Employees can explore different job-sharing scenarios with their supervisors. For example, two employees may work half of a regularly scheduled full-time job—or two-and-a-half days each per week—with or without overlap; or each employee may work three days per week with one day overlapping (leaving one, less busy day uncovered each week).
Potential Benefits of Job Sharing
- Employees have the advantage of part-time work in a position that requires full-time coverage.
- Both job-sharing partners receive health coverage if working at least 50% of their regular schedules.
- Each job-sharing employee shares ideas and responsibilities with a partner.
- Job sharing can facilitate the retention of valued employees.
- May increase the breadth of skills and experience as it includes two parties.
- May increase productivity and morale.
- May decrease departmental absenteeism, since partners might cover for each other.
- May provide coverage by two people during peak hours or when two projects or activities demand simultaneous attention.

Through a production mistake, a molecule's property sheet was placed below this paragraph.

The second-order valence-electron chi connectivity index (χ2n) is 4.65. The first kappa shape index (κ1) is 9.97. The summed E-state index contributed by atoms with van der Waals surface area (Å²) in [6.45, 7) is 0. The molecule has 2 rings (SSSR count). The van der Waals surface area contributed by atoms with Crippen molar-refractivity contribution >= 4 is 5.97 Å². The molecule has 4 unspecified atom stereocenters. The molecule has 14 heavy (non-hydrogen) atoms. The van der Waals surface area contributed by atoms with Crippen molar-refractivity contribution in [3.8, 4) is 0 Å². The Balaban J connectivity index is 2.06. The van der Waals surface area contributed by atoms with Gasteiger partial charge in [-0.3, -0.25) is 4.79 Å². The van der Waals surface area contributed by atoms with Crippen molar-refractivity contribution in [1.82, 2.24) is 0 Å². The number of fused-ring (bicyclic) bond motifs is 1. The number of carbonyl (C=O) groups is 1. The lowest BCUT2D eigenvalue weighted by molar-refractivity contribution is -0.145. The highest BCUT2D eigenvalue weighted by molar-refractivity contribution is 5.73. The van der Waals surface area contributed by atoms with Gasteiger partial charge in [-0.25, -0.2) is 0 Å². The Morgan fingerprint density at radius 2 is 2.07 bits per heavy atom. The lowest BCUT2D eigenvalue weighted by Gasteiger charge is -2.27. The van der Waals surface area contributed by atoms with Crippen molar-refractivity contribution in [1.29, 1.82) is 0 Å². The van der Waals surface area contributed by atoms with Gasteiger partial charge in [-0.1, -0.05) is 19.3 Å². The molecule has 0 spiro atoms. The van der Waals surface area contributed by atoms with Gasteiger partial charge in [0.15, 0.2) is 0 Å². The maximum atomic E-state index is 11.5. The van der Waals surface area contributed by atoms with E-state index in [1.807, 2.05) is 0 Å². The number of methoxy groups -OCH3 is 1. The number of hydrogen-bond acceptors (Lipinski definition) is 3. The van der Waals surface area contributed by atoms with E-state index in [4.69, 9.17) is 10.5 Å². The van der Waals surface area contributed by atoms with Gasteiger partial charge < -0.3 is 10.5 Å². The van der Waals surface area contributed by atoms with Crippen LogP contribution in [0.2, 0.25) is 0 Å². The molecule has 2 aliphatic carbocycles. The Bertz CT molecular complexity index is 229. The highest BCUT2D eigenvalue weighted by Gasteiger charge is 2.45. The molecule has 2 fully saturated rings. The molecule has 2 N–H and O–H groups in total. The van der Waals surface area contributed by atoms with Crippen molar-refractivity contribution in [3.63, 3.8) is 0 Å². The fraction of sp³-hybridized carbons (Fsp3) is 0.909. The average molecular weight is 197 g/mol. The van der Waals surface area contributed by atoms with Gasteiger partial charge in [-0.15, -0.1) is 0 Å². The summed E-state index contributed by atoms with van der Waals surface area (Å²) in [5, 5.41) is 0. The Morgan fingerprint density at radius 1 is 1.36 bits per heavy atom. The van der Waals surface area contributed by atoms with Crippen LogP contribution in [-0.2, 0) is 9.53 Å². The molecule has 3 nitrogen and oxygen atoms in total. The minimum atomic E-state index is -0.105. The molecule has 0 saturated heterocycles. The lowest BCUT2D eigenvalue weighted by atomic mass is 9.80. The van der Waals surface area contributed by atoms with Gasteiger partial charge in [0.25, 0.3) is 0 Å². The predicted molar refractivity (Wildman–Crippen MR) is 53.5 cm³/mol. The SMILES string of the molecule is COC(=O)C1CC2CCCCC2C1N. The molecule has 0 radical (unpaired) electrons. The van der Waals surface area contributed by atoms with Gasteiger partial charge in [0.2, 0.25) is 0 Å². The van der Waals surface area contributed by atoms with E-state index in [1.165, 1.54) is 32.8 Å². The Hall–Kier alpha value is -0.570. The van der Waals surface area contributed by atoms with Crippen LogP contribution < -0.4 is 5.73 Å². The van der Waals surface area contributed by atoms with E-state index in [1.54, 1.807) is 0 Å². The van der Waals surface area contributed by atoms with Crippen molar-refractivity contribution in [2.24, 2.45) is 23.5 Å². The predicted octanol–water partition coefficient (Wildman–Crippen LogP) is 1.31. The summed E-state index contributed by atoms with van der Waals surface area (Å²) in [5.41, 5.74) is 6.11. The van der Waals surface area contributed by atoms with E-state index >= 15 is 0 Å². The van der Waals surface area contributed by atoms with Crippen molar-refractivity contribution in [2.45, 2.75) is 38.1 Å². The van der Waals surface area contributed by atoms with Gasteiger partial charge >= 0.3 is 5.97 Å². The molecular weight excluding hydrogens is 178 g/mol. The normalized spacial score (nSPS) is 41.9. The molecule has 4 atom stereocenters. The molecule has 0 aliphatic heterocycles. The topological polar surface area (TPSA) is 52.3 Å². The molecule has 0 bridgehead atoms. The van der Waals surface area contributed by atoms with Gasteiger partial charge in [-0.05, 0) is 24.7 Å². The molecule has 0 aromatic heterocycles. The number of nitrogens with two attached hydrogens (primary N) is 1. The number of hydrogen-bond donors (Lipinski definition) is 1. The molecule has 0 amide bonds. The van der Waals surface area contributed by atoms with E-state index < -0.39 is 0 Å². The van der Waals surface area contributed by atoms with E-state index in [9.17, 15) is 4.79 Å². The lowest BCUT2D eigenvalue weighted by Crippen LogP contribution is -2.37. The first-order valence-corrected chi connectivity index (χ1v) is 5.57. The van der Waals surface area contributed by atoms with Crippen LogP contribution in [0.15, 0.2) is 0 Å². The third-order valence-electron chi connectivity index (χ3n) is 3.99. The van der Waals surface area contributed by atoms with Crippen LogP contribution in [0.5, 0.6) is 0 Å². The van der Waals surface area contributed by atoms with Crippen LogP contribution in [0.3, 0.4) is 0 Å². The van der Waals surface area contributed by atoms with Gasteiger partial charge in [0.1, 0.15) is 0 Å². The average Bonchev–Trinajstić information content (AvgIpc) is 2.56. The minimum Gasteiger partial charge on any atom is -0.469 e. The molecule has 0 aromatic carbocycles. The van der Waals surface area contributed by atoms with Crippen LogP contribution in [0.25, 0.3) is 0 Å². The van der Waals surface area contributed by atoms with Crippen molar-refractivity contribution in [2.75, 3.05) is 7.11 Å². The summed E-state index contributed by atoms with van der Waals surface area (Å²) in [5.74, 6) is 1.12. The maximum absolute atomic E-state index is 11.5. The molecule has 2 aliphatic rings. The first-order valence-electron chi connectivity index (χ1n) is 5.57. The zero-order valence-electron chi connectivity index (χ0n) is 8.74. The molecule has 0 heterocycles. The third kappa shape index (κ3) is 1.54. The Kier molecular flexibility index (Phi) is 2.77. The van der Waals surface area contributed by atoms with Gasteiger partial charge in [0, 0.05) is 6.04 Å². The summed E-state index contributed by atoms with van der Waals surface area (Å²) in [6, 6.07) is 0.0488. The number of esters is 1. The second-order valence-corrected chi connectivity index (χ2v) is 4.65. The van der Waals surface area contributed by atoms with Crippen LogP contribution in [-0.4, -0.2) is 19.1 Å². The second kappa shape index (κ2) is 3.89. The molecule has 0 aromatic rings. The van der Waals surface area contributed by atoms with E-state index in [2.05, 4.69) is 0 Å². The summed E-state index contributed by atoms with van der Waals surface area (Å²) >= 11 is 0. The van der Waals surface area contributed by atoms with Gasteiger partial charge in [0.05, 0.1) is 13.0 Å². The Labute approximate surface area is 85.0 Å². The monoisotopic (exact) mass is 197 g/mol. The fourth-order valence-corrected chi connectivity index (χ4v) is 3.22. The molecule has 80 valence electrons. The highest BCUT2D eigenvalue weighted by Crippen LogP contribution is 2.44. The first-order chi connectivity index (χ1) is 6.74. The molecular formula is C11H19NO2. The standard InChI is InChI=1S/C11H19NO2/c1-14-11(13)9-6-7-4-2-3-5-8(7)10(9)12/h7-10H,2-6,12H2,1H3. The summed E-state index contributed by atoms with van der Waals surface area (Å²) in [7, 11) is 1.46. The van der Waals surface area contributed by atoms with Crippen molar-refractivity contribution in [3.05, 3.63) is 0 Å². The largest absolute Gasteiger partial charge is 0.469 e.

- Creates a talent pool that may fill future full-time openings.
- Can be used for phased-in retirement to reduce the employee’s hours over time and train his or her replacement.
Potential Challenges of Job Sharing
- Finding and maintaining the relationship with a compatible partner.
- Replacing a partner who leaves.
- Dividing the work equitably to achieve a balanced team.
- Added effort to supervise job-sharers as individuals and as a team.
- Additional systems for communication may be needed with managers/supervisors, coworkers, and clients.
- Difficulty in reversing the arrangement.
- Additional space may be required if overlap days are chosen.
- Loss of benefits to any employee working less than 50%.
An employee's proposal for job sharing should address:
- Division of responsibilities between partners.
- Plan for days and hours of work for each partner, including possible overlap.
- Clearly defined responsibilities for each partner.
- How job-sharers will communicate with each other, their supervisors, coworkers, and clients.
- How each partner will be evaluated, both individually and as a team member.
- A plan for when a job-share partner leaves.
- A plan for when the trial job-share arrangement doesn’t work.